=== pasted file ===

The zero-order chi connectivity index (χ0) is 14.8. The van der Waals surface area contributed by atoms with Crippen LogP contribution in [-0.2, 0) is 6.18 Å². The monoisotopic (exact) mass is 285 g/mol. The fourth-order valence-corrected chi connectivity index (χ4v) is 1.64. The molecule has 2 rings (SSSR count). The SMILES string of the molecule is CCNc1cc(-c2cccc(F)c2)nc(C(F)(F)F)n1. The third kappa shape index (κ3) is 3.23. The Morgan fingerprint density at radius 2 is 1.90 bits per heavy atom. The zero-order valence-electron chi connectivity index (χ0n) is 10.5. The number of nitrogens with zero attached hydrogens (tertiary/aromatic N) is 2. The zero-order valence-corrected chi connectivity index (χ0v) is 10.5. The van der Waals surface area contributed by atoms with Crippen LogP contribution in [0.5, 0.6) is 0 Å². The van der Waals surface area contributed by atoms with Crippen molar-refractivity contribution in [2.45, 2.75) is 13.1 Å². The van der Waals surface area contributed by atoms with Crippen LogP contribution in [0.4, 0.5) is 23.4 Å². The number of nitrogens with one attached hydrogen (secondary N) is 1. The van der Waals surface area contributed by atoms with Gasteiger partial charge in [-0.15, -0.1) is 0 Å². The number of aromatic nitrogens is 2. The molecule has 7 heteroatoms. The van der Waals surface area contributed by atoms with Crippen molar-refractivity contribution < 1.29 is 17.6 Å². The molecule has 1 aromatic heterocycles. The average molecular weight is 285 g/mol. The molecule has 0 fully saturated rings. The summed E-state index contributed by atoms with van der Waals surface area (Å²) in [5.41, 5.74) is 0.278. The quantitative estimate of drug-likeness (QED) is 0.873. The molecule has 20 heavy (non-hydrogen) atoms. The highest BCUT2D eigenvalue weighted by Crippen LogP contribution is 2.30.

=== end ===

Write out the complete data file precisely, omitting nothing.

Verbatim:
The zero-order chi connectivity index (χ0) is 14.8. The van der Waals surface area contributed by atoms with Crippen LogP contribution in [-0.2, 0) is 6.18 Å². The monoisotopic (exact) mass is 285 g/mol. The fourth-order valence-corrected chi connectivity index (χ4v) is 1.64. The molecule has 2 rings (SSSR count). The SMILES string of the molecule is CCNc1cc(-c2cccc(F)c2)nc(C(F)(F)F)n1. The third kappa shape index (κ3) is 3.23. The Morgan fingerprint density at radius 2 is 1.90 bits per heavy atom. The zero-order valence-electron chi connectivity index (χ0n) is 10.5. The number of nitrogens with zero attached hydrogens (tertiary/aromatic N) is 2. The zero-order valence-corrected chi connectivity index (χ0v) is 10.5. The van der Waals surface area contributed by atoms with Crippen LogP contribution in [0.5, 0.6) is 0 Å². The van der Waals surface area contributed by atoms with Crippen molar-refractivity contribution in [2.45, 2.75) is 13.1 Å². The van der Waals surface area contributed by atoms with Crippen LogP contribution in [0.4, 0.5) is 23.4 Å². The number of nitrogens with one attached hydrogen (secondary N) is 1. The van der Waals surface area contributed by atoms with Gasteiger partial charge in [-0.15, -0.1) is 0 Å². The number of aromatic nitrogens is 2. The molecule has 7 heteroatoms. The van der Waals surface area contributed by atoms with Crippen molar-refractivity contribution < 1.29 is 17.6 Å². The molecule has 1 aromatic heterocycles. The average molecular weight is 285 g/mol. The molecule has 0 fully saturated rings. The summed E-state index contributed by atoms with van der Waals surface area (Å²) in [5.41, 5.74) is 0.278. The quantitative estimate of drug-likeness (QED) is 0.873. The molecule has 20 heavy (non-hydrogen) atoms. The highest BCUT2D eigenvalue weighted by Crippen LogP contribution is 2.30.